Cetrel, the largest provider of environmental solutions for the manufacturing industry in Latin America, and Novozymes, the world’s leading producer of industrial enzymes, today announced a research partnership to turn sugarcane waste into green energy.
Using Cetrel’s know-how in waste-stream treatment and Novozymes’ biotech expertise, the partners aim to enable sugar and ethanol production plants in Brazil to turn bagasse, the waste from sugarcane production, into biogas using enzymes. The biogas can be used to produce electricity for production facilities, and surplus electricity can be sold to the market through the electric grid.
“Cetrel has been upholding environmental equilibrium within the industrial process since its origin 30 years ago. For the past few years we have driven our experience in innovative projects toward alternative bioenergy sources and means to reduce greenhouse gas emissions. And we're very glad to share this knowledge with Novozymes to reinforce and strengthen our technologies,” says Nei Silva, CEO of Cetrel.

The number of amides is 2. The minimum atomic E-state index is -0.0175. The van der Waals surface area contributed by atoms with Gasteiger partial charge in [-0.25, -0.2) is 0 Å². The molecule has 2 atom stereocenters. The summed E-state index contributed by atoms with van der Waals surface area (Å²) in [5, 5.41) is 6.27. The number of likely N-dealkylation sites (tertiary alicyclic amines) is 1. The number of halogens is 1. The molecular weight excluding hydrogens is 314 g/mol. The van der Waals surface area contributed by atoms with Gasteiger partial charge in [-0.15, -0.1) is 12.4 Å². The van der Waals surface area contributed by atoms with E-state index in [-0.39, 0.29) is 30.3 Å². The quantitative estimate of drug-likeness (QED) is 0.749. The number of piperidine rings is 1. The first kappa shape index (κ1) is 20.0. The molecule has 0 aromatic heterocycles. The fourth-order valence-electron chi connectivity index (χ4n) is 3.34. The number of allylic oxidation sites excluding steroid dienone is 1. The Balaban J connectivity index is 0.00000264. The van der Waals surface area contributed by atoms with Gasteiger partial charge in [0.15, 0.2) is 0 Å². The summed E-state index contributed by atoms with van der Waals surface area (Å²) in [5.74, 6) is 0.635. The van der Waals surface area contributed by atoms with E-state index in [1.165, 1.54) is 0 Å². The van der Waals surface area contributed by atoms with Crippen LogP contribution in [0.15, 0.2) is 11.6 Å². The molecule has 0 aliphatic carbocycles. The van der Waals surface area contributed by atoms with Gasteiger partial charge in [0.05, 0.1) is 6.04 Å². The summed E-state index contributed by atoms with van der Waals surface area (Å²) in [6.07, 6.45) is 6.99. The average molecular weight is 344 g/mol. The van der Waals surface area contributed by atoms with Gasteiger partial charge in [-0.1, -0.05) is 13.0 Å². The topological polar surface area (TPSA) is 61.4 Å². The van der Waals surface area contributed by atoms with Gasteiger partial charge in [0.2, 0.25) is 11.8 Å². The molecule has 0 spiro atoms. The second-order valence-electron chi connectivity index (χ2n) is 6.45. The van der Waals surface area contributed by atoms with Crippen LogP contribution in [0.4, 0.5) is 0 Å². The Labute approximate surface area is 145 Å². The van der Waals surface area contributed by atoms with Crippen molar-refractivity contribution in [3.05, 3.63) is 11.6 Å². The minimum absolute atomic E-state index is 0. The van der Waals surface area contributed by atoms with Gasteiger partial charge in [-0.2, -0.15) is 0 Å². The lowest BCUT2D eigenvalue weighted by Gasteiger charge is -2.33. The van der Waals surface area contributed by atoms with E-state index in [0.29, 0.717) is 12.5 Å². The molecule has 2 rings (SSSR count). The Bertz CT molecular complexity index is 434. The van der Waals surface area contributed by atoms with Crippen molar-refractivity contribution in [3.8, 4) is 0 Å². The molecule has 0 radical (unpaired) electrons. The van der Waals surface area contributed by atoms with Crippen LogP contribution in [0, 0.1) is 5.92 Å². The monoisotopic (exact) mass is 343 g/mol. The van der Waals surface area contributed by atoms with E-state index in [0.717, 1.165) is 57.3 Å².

“Our agreement with Cetrel is perfectly aligned with our vision to develop a bio-based society, where biorefineries convert agricultural residues and waste into energy, chemicals, and other materials, thereby substituting fossil fuels. The project also offers strong technical and commercial synergy with our efforts on advanced biofuels,”, says Thomas Videbæk, Executive Vice President, Novozymes.
Great potential of sugarcane waste
Sugarcane bagasse is a potentially abundant source of energy for Brazil. According to estimates, bagasse could meet 20% of Brazil’s energy consumption by 2020. Today, bagasse is often discarded or burned in power plants, but more energy and value could be derived by converting it into advanced biofuel and biogas.
“In Brazil there's plenty of sugarcane, and Cetrel chose it as a main subject for a thorough investigation. As a result, we have today a complete understanding of its characteristics and how it reacts, enabling us to extract the most value out of the sugarcane,” says Nei Silva.
The partnership is still in an early development stage but if successful, the technology might be commercially viable a few years from now.